2. The traditional rural situation in Ethiopia in the early 1970s

Up to the 1970s, Ethiopia was a very traditional country with over 90% of the population living in the rural areas. The Ethiopian population, estimated in 1970 at about 24 million, was mainly living in the Ethiopian Highlands at the altitude zones of between 1700 m to 2200 m above sea level.

Till the 1974 revolution Ethiopia was a feudal country, in which most of the agricultural lands were owned by absentee land lords, who maintained a harsh control over their land. After the 1974 revolution all landownership was abolished, and since then farm families can only obtain land use titles for a period of maximum 99 years, with a maximum holding size of 10 ha, which title can only be transferred to their direct heirs. Sales of these land titles are not allowed.

Up to 1974 90% of the Ethiopian population were traditional farmers, operating small mixed farms with an average farm size of 2 ha, growing traditional subsistence crops including teff, barley, hard wheat and sorghum as cereal crops; noug and sesame as oil crops and legumes such as red beans, while in some parts of the Southern provinces maize, millets and sorghum replaced teff and barley. Most farmers kept a pair of plough oxen. In addition they owned some sheep and goats. Milk of cattle, sheep and goats, forms an important part of the Ethiopian diet. Some of the well to do farmers also owned a horse. A majority of the farms were located on erosion prone steep slopes. The Sidamo, living in the highlands of Gamu Gofa, grow in addition Ensete- Ensete ventricosum, the false banana, of which the pseodo stam produces a nourishing flour.


2.1 The Northern Highlands: The Amharic and Tigray

The Amhara and the Tigray, who live in the highlands of the Northern provinces Shoa, Wollo, Gojam, Begemder and Tigray are Semitic speaking people, who arrived in Ethiopia at about 1000 BC from South Arabia, pushing out, or absorbing the original Hamitic population of these areas. They were the founders of the Aksumite kingdom.

All farmers in these provinces possessed a traditional title to the land known as rist, as members of their kinship group. The rist land title was hereditary, inalienable and inviolable and could not be lost through absence from the land. The higher local aristocracy and the senior members of the Ethiopian church clergy had received in their area the right of gult for all the rist lands from the emperor, mainly as compensation for their services in lieu of salaries. This gult entitlement included the right to collect the land tax on behalf of the emperor, whereby the gult holders were allowed to keep up to 50 % of the rist tax as compensation. Most of the aristocratic and clergy gult holders were absentee landlords. They were very strict in collecting the land rent through their agents even during famine periods. Before the 1974 revolution farmers were easily evicted if they could not pay their land tax and the rist title to the land was taken by the land lord, who always was also a member of the same kinship group. Due to this system many farmers lost their rist entitlement to the gult holder, the landlord. It is estimated that by early 1970s nearly fifty percent of the farmers in North Ethiopia were tenants. The population of the Wollo and Tigray highlands in 1970 was estimated at 4.2 million people. Images:210-238, 281-300, 320-325, 401-426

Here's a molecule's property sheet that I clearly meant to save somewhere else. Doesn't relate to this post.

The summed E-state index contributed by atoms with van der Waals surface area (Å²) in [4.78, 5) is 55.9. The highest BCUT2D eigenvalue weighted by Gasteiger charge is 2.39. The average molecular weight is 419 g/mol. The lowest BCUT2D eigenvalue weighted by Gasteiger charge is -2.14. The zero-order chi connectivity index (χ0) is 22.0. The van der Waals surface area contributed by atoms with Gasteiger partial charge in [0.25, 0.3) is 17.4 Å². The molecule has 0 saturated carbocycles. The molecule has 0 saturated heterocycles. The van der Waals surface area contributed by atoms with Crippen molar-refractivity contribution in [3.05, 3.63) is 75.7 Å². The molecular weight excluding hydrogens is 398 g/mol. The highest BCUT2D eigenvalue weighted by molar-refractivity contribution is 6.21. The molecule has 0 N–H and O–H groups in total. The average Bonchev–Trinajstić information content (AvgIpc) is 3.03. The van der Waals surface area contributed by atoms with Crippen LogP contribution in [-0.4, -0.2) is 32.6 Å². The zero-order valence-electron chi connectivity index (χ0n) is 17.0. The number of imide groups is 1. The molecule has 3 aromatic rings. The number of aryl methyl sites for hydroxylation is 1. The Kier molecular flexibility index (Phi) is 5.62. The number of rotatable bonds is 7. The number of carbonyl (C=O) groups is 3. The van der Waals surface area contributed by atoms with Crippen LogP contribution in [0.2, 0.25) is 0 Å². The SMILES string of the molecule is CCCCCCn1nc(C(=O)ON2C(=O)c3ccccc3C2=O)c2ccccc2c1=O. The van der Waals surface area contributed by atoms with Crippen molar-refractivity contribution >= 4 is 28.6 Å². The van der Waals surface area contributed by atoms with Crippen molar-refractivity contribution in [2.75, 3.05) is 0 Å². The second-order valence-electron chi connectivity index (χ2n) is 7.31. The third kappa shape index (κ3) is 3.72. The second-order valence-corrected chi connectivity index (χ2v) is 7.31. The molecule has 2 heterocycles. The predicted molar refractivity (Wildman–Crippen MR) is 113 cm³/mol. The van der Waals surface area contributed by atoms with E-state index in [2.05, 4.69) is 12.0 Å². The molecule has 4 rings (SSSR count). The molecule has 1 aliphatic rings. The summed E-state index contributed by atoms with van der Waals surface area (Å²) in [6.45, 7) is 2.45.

2.2 The Southern Highlands: The Oromo and Sidamo

The situation in the Southern provinces was very different. The Oromo and Sidamo and some related smaller ethnic groups, who are all speaking Cushitic languages, have occupied the Southwestern provinces of Ethiopia since the 16th century: Wollega, Illubabar, Kaffa, Arussi, Sidamo and Gema Gofu. Originally, these people came from North Kenya, in which country they were still pastoralists. Since then the Oromo and related groups have gradually adopted crop production and in the twentieth century farm similar traditional mixed farming systems as the Amharic and Tigray farmers in Northern Ethiopia with traditional subsistence crops such as: sorghum, barley, wheat, maize and millet, oils crops: noug and sesame and legumes: red beans, while the Sidamo in addition grow ensete, the false banana. The Oromo and Sidamo also own livestock: cattle, sheep and goats.